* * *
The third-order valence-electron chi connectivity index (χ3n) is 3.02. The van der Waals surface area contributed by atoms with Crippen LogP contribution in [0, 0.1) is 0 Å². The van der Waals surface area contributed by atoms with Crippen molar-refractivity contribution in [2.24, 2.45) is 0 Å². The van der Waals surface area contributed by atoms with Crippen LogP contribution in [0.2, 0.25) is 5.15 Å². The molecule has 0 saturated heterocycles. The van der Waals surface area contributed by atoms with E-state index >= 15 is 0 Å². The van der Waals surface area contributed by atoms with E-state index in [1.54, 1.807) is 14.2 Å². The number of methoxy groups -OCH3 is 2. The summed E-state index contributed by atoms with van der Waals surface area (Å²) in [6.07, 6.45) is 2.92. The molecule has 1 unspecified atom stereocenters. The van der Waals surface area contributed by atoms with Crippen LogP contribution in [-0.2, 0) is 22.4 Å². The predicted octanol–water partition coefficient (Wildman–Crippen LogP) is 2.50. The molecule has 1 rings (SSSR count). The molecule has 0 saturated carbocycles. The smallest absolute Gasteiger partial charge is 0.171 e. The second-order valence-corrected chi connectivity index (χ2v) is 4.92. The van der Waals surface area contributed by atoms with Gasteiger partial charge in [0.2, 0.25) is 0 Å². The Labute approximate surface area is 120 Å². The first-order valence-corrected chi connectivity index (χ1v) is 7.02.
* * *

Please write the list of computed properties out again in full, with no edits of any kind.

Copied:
The third-order valence-electron chi connectivity index (χ3n) is 3.02. The van der Waals surface area contributed by atoms with Crippen LogP contribution in [0, 0.1) is 0 Å². The van der Waals surface area contributed by atoms with Crippen molar-refractivity contribution in [2.24, 2.45) is 0 Å². The van der Waals surface area contributed by atoms with Crippen LogP contribution in [0.2, 0.25) is 5.15 Å². The molecule has 0 saturated heterocycles. The van der Waals surface area contributed by atoms with E-state index >= 15 is 0 Å². The van der Waals surface area contributed by atoms with E-state index in [1.54, 1.807) is 14.2 Å². The number of methoxy groups -OCH3 is 2. The summed E-state index contributed by atoms with van der Waals surface area (Å²) in [6.07, 6.45) is 2.92. The molecule has 1 unspecified atom stereocenters. The van der Waals surface area contributed by atoms with Crippen LogP contribution in [-0.2, 0) is 22.4 Å². The predicted octanol–water partition coefficient (Wildman–Crippen LogP) is 2.50. The molecule has 1 rings (SSSR count). The molecule has 0 saturated carbocycles. The smallest absolute Gasteiger partial charge is 0.171 e. The second-order valence-corrected chi connectivity index (χ2v) is 4.92. The van der Waals surface area contributed by atoms with Gasteiger partial charge in [0.2, 0.25) is 0 Å². The Labute approximate surface area is 120 Å². The first-order valence-corrected chi connectivity index (χ1v) is 7.02.